This colorful clump of African lily (A. africanus) is a highlight of the garden in late Spring while the evergreen foliage remains handsome throughout the year.
There are about 10 species of Agapanthus, all native to southern Africa. Agapanthus praecox, A. africanus and various hybrids are most often grown in American gardens. African lily grows as an ever expanding clump of evergreen strap shaped leaves around 12 in (30 cm) or a little more in length. There are up to 18 leaves, arranged in two ranks. The dark blue flowers are trumpet shaped, 1-2 in (2.5-5 cm) wide, and borne in rounded umbels containing as many as 30 blossoms. These flower clusters are 6-12 in (15-30 cm) across, and held above the leaves on scapes 2-3 ft (60-75 cm) tall. Flowers appear in late summer and are long lasting. The African lily cultivar 'Peter Pan' is a dwarf, with its scape reaching little more than 18 in (45 cm) in height, but what it lacks in stature is compensated for by its profusion of long lasting deep blue flowers. 'Albus' is a white flowered cultivar. The Headbourne Hybrids (aka Palmer Hybrids) include several cultivars that are hardier than the species and available in various shades of blue and violet as well as white.
All species of the genus Agapanthus, including A. africanus, A. praecox, A. campanulatus, are native to southern Africa.
African lily is a strong evergreen perennial that tolerates neglect, poor soils, and salty coastal conditions. Light: African lily does best in full sun, but can take some afternoon shade. Moisture: Water African lilies regularly in summer, but reduce watering during the winter dormant season. Well established plantings are fairly drought tolerant, but may not bloom if not given plenty of water during spring and summer. Hardiness: USDA Zones 8-11. African lily is moderately frost tolerant, but when grown in exposed locations in zone 8, the roots should be mulched in winter. The Headbourne Hybrids are hardy to zone 6, tolerating temperatures considerably below freezing. However, even these should be mulched in winter to protect the roots. Propagation: It's easy to propagate African lilies by dividing the clumps of thick, fleshy roots. This is best done in spring, at the start of new growth. Bury them 2-3 in (5-7.5 cm) deep. Plants grown from seed will take 2-3 years to flower and may not resemble the parent.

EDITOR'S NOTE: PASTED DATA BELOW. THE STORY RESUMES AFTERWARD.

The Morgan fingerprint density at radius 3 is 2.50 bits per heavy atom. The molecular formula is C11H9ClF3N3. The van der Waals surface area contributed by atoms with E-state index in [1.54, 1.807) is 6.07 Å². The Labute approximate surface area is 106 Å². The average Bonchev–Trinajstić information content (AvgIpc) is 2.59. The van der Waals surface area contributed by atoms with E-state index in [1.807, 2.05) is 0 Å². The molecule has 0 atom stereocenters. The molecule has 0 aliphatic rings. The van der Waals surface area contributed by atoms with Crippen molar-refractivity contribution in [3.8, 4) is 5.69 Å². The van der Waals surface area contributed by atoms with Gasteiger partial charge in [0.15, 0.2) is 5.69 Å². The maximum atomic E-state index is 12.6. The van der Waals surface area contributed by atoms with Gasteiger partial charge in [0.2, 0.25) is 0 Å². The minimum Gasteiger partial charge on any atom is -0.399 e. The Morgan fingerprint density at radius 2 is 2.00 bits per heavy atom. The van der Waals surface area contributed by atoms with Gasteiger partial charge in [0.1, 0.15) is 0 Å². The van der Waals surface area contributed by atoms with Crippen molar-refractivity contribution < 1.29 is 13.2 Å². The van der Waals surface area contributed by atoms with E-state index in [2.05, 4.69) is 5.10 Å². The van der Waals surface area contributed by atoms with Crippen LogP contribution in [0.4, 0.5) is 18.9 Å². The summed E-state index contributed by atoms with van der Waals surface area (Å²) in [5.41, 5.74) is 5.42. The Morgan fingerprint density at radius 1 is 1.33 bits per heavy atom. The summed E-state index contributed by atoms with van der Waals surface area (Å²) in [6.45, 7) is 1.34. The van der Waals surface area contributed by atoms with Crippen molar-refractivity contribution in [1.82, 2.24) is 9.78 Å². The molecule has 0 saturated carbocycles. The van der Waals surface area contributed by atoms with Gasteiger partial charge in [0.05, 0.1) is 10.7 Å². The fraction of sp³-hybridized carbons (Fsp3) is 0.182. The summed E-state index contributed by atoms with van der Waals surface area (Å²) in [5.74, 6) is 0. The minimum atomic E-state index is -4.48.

This is closeup of a flower of Agapanthus praecox subsp. orientalis, a popular perennnial grown in warm climate gardens around the world. Click here to download a large version (800x600) of this image.
African lilies are usually grown in borders or as edging along a driveway or path, but I like to see them in irregular clumps in perennial beds. They seem to do best when a little overcrowded, and are therefore well suited to container cultivation. In cooler climates African lilies are grown in containers that can be moved indoors in winter. They are popular as potted plants at poolside, and on decks and porches. The flowers of African lily last quite long and are great as cut flowers. Even the seed pods are attractive and can be used in dried arrangements.
The most popular lily-of-the-nile grown in America is A. praecox although it is often sold as A. africanus. Not to worry, though as they are very similar to one another and every bit as desirable. If you live in zone 8 or warmer, you should definitely have some Agapanthus in your garden!
The plantsman, Lewis Palmer, of Headbourne Worthy, U.K., created many cultivars and hybrids of Agapanthus during the 1950's and 60's. Many of his hybrids are popular today and still used in the breeding of newer cultivars.